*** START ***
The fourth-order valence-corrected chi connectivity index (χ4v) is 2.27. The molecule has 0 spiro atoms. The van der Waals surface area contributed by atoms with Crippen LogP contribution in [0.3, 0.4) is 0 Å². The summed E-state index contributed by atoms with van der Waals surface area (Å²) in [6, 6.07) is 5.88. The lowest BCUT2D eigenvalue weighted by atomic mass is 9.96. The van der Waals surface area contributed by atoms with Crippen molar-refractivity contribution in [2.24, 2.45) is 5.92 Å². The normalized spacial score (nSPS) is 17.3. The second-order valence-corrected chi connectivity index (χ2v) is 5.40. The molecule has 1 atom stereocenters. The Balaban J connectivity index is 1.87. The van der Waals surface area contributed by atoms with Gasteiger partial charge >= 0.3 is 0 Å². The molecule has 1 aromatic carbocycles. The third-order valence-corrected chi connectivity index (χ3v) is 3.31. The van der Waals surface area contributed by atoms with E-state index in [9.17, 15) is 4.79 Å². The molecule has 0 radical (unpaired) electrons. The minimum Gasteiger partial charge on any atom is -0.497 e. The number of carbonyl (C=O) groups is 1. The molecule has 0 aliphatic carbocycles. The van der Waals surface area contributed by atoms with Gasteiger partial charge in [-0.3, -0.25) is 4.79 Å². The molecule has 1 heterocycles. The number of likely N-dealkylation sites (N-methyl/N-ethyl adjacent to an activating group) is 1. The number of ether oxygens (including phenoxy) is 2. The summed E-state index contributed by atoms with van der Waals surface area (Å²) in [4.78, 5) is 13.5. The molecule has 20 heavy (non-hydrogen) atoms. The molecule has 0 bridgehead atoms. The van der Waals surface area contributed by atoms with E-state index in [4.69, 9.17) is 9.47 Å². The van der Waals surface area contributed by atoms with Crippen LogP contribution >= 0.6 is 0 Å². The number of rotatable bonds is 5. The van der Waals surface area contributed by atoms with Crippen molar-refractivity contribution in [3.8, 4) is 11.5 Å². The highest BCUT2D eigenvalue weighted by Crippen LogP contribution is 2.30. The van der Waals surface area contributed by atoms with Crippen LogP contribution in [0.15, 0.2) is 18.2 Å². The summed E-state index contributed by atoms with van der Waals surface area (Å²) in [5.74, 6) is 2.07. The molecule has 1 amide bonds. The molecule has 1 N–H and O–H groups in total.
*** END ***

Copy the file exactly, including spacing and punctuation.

The fourth-order valence-corrected chi connectivity index (χ4v) is 2.27. The molecule has 0 spiro atoms. The van der Waals surface area contributed by atoms with Crippen LogP contribution in [0.3, 0.4) is 0 Å². The summed E-state index contributed by atoms with van der Waals surface area (Å²) in [6, 6.07) is 5.88. The lowest BCUT2D eigenvalue weighted by atomic mass is 9.96. The van der Waals surface area contributed by atoms with Crippen molar-refractivity contribution in [2.24, 2.45) is 5.92 Å². The normalized spacial score (nSPS) is 17.3. The second-order valence-corrected chi connectivity index (χ2v) is 5.40. The molecule has 1 atom stereocenters. The Balaban J connectivity index is 1.87. The van der Waals surface area contributed by atoms with Gasteiger partial charge >= 0.3 is 0 Å². The molecule has 1 aromatic carbocycles. The third-order valence-corrected chi connectivity index (χ3v) is 3.31. The van der Waals surface area contributed by atoms with E-state index in [9.17, 15) is 4.79 Å². The molecule has 0 radical (unpaired) electrons. The minimum Gasteiger partial charge on any atom is -0.497 e. The number of carbonyl (C=O) groups is 1. The molecule has 0 aliphatic carbocycles. The van der Waals surface area contributed by atoms with Gasteiger partial charge in [-0.3, -0.25) is 4.79 Å². The molecule has 1 heterocycles. The number of likely N-dealkylation sites (N-methyl/N-ethyl adjacent to an activating group) is 1. The number of ether oxygens (including phenoxy) is 2. The summed E-state index contributed by atoms with van der Waals surface area (Å²) in [4.78, 5) is 13.5. The molecule has 20 heavy (non-hydrogen) atoms. The molecule has 0 bridgehead atoms. The van der Waals surface area contributed by atoms with E-state index in [4.69, 9.17) is 9.47 Å². The van der Waals surface area contributed by atoms with Crippen LogP contribution >= 0.6 is 0 Å². The number of rotatable bonds is 5. The van der Waals surface area contributed by atoms with Crippen molar-refractivity contribution in [3.8, 4) is 11.5 Å². The highest BCUT2D eigenvalue weighted by Crippen LogP contribution is 2.30. The van der Waals surface area contributed by atoms with Crippen LogP contribution in [0.15, 0.2) is 18.2 Å². The summed E-state index contributed by atoms with van der Waals surface area (Å²) in [5.74, 6) is 2.07. The molecule has 1 amide bonds. The molecule has 1 N–H and O–H groups in total.